Creatine Supplementation: A Hidden Gem for Brain Health And Cognitive Performance

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Creatine, a naturally occurring organic compound in the body, has long been associated with physical performance. However, recent research is delving deeper into its profound effects on human health, brain function, and cognition.

The substance, which can be synthesized by the body or ingested through dietary sources, is most commonly used as a dietary supplement for athletes to enhance performance and muscle growth. In this article we aim to provide an evidence-based review of the potential health benefits of creatine, focusing on its impact on brain energy metabolism, neurological disorders, and various aspects of cognition.

Brain Energy Metabolism
Creatine plays a pivotal role in maintaining brain energy metabolism. It aids in the regeneration of ATP, which is critical for brain cell energy. A double-blind, placebo-controlled, crossover trial by Rae et al. (2003) demonstrated that oral creatine supplementation could significantly improve working memory and intelligence, both tasks that require speed of processing [1].

The findings underline creatine's crucial role in brain energy metabolism. Moreover, a review by Adhihetty and Beal (2008) discussed the role of creatine in neuroprotection and its potential use in treating neurodegenerative diseases [2].

Neurological Disorders
There is growing interest in the therapeutic potential of creatine for neurological disorders. Research by Bender et al. (2006) suggested that creatine supplementation might slow the progression of neurodegenerative diseases such as Parkinson's and Huntington's. The study found that creatine was well-tolerated and could be a potential therapeutic strategy in these neurodegenerative diseases [3].

Cognitive Performance
A series of studies by McMorris et al. (2006, 2007) evaluated the effect of creatine supplementation on cognitive performance under various conditions. Their research found that creatine supplementation improved cognitive performance, especially in tasks that require speed of processing, during both sleep deprivation and under stress [4,5]. This points to the potential of creatine supplementation in optimizing cognitive performance under challenging conditions.

Mental Fatigue
In another study, Watanabe et al. (2002) investigated the effect of creatine supplementation on mental fatigue. They found that creatine supplementation reduced mental fatigue when subjects performed a specific mathematical calculation task, highlighting the role of creatine in sustaining cognitive effort [6].

Supplementing with Creatine: Dosages and Sources

The standard protocol for creatine supplementation often begins with a loading phase, followed by a maintenance phase. The loading phase typically involves supplementing with 20 grams of creatine per day (divided into four 5g doses) for 5-7 days. This method quickly saturates the muscles with creatine.

Following the loading phase, the maintenance phase begins. During this phase, a lower dosage of around 3-5 grams per day is often recommended. This amount helps maintain the elevated creatine stores in the muscles. Note that the loading phase isn't mandatory, and you can start with the maintenance dose, but it will take longer (up to 28 days) for your muscles to fully store the creatine.

Creatine supplements typically come in the form of creatine monohydrate, which can be found in powder form or in capsules. The powder form can be mixed with water or juice and is generally more cost-effective. Other forms like creatine ethyl ester (CEE) or creatine hydrochloride (HCl) are available but aren't more effective than creatine monohydrate, according to the International Society of Sports Nutrition. [7]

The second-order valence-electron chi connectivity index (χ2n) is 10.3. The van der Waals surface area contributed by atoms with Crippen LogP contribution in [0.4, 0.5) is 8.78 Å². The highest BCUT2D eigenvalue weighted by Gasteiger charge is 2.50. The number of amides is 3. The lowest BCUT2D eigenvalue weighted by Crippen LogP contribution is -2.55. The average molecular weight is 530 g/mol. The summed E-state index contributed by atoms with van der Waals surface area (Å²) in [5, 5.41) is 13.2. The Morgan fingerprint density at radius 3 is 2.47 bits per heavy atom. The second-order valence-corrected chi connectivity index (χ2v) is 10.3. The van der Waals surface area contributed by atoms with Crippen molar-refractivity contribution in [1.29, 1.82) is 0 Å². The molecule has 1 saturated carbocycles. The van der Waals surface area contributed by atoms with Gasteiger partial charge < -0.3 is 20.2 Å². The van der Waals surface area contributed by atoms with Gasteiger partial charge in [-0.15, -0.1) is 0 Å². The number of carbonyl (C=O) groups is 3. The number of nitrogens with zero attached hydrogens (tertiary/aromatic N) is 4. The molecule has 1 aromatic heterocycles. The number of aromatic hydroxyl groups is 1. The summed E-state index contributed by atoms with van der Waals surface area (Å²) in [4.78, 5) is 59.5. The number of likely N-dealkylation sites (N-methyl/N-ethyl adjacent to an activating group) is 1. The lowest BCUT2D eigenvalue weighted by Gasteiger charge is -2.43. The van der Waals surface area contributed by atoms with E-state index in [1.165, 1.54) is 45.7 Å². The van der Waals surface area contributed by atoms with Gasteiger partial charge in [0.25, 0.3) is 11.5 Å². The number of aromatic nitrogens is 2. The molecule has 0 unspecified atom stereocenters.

In addition to supplements, creatine is naturally found in various foods, predominantly in meat and fish. However, the concentration in these foods is quite low. For example, you would need to consume 1 kg of raw beef or salmon to get 5 grams of creatine.

The body of evidence on the diverse benefits of creatine for human health continues to grow. From well-established literature on promoting muscle strength and bone health, to more recent research on its substantial impact on brain function and cognition, creatine showcases its potential as a powerful dietary supplement.

Creatine's role in energy metabolism makes it an integral part of maintaining brain function. Its supplementation can potentially improve physical performance, aid muscle and bone health, and may even serve as a neuroprotective agent. Moreover, the benefits of creatine extend to cognition, helping to enhance cognitive performance under stress and sleep deprivation, and reducing mental fatigue.

[1] Rae, C., et al. (2003). Oral creatine monohydrate supplementation improves brain performance: a double–blind, placebo-controlled, cross-over trial. Psychopharmacology.
[2] Adhihetty, P. J., Beal, M. F. (2008). Creatine and its potential therapeutic value for targeting cellular energy impairment in neurodegenerative diseases. Neuromolecular Med.
[3] Bender, A., et al. (2006). Creatine supplementation in Parkinson disease: a placebo-controlled randomized pilot trial. Neurology.
[4] McMorris, T., et al. (2006). Creatine supplementation and cognitive performance in elderly individuals. Neuropsychology Development and Cognition.
[5] McMorris, T., et al. (2007). Creatine supplementation and cognitive performance in undernourished adults. Neuropsychology Development and Cognition.
[6] Watanabe, A., et al. (2002). Effects of creatine on mental fatigue and cerebral hemoglobin oxygenation. Neuroscience Research.
[7] Kreider, R. B., et al. (2017). International Society of Sports Nutrition Position Stand: safety and efficacy of creatine supplementation in exercise, sport, and medicine. Journal of the International Society of Sports Nutrition.